‘Conspiracy of silence’: DEFRA and regulator subject of sewage complaint to OEP

DEFRA and Ofwat have found themselves the subject of a complaint to the Office for Environmental Protection (OEP) for their “failure to enforce water companies’ duty to effectually deal with sewage”.

Extinction Rebellion activists arrive outside DEFRA to protest against the pollution of the UK's waterways last month in London. Photograph: Mark Kerrison/Getty Images Extinction Rebellion activists arrive outside DEFRA to protest against the pollution of the UK's waterways last month in London. Photograph: Mark Kerrison/Getty Images

The complaint, lodged in May by Salmon and Trout Conservation but only made public today, states that the environment secretary George Eustice and Ofwat are not enforcing clauses within the Water Industry Act that require a “sufficient investment in sewerage infrastructure”. 

According to a complaints report published in July by the interim OEP’s predecessor body, the Interim Environmental Governance Secretariat, 19 complaints were received between 1 January and 31 June, of which 10 have been closed. The OEP has yet to disclose full details of active cases. 

Salmon and Trout Conservation’s chief executive Nick Measham and solicitor to the charity Guy Linley-Adams wrote to environment minister Rebecca Pow in April, arguing that infrastructure has not kept pace with population growth because the water sector’s asset management plans have not required water firms to do so. 

Pow responded to the charity in June, stating that “reducing the harm from sewage discharges is a government priority” and saying that the work of the Storm Overflows Taskforce and new measures in the Environment Bill (later strengthened by further amendments), would serve to reduce sewage discharges. 

While the Environment Agency is not named in the complaint, Salmon and Trout Conservation argues that “there has been 25 years of the agency failing to impose environmental permits that properly protect rivers - and then to monitor, inspect and enforce against those permits”.

Linley-Adams said: “While the government busies itself tabling amendments of its own Environment Bill, and pretends to be making huge concessions on sewage pollution, the truth of the matter is that it and successive governments have simply failed to use the enforcement powers in the Water Industry Act 1991 to require water companies to treat sewage to a decent standard.

“There has been an unhealthy conspiracy of silence between the government, Ofwat and the Environment Agency over many years, driven by the political desire to keep water bills down, come what may, but that has occurred at the expense of the environment. The current furore about the quality of water in English rivers is the culmination of years of neglect and a wilful failure to enforce the law,” he added.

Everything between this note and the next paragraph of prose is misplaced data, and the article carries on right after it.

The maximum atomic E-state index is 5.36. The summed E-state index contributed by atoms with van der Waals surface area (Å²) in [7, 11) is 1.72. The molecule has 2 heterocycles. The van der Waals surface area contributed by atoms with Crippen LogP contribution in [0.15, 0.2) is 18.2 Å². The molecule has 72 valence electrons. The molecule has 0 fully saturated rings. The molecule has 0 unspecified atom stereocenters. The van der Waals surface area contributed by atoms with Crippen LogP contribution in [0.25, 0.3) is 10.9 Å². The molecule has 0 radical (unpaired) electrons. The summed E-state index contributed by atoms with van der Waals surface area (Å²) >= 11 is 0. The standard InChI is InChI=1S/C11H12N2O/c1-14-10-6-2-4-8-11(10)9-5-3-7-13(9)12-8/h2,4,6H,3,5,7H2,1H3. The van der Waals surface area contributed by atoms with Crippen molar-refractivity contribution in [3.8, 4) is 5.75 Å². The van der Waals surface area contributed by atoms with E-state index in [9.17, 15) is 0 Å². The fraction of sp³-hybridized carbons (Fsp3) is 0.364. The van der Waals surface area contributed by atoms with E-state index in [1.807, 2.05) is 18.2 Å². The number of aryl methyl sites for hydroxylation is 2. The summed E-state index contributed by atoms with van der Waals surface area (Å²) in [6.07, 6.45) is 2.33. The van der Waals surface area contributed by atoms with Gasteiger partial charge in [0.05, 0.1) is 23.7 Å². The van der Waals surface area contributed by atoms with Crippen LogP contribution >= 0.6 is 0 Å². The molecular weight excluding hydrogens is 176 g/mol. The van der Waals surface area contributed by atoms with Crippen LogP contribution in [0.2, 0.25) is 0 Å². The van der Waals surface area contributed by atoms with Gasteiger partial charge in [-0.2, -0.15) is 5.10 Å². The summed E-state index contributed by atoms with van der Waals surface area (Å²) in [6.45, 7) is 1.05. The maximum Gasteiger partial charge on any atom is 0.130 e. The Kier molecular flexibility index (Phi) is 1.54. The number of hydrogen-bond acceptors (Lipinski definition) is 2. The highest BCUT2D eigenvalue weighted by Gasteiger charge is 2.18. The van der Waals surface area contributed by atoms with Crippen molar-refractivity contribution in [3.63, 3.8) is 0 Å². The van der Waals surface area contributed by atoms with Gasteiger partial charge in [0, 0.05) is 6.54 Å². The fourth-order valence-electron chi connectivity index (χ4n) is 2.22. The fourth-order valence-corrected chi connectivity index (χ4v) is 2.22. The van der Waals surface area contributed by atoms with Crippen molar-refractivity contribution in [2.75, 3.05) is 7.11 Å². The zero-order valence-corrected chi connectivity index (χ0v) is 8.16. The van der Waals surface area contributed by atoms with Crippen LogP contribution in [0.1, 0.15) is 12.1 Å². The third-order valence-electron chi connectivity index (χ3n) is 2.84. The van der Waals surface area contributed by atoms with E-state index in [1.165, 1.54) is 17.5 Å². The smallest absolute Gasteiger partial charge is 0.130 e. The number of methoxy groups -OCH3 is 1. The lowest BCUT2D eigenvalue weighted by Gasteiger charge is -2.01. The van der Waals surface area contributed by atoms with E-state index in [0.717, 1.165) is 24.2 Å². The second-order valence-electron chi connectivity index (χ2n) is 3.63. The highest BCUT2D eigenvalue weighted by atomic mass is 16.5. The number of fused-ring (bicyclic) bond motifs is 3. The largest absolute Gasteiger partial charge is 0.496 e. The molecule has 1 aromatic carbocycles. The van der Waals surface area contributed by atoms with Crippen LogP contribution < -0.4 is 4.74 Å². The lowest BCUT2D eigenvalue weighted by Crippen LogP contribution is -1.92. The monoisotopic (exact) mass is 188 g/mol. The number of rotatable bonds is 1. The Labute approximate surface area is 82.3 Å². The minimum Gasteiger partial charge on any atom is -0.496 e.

Measham said he looked forward to reading “what the OEP thinks about successive secretaries of state and their regulators' abject failure to tackle and prevent sewage pollution, which is what we were all promised at the time of privatisation back in 1990”. 

The charity is asking the OEP to investigate the whole issue, but “particularly the activities of Ofwat in providing for and securing water industry investment in sewerage infrastructure and treatment works capacity, and the secretary of state’s guidance to Ofwat”. 

DEFRA had not responded to a request for comment by the time of publication, but an Environment Agency spokesperson said that “all water companies have a legal duty to protect the environment” and noted that “Southern Water were handed a record £90m fine by the court last month for historic pollution offences in the South and South East, following an Environment Agency investigation”. They added that the agency is working with government, the water industry and others to reduce sewage spills.

An Ofwat spokesperson said the regulator was aware of the complaint. "As part of our work on the storm overflows taskforce we are working with DEFRA, the Environment Agency, consumer bodies and environmental groups to tackle the harm caused by storm overflows. We recently wrote to water and sewerage companies to set out our clear expectations, alongside over £1 billion of investment to reduce the use of storm overflows and the installation of monitoring devices by 2023 in England and by March 2022 in Wales," they said.

They added: "We will continue to push water and sewerage companies to make the step-change that is required to deliver the action needed."

Salmon and Trout Conservation’s move is the latest step in a long line of attempts to get government to act to improve the state of the country’s water bodies. None of England’s rivers passed overall water quality standards at the last assessment, made in 2019 and published in 2020. According to the agency, sewage discharges are responsible for around 36% of water bodies’ failure to meet Water Framework Directive standards. 

DEFRA and its agencies have been coming under increasing pressure to stem the growing volume of raw sewage entering rivers legally and illegally each year. Last week, it emerged that Brexit-related disruptions to supply chains meant there could be a shortage of water treatment chemicals, which could lead to more poorer quality wastewater entering rivers.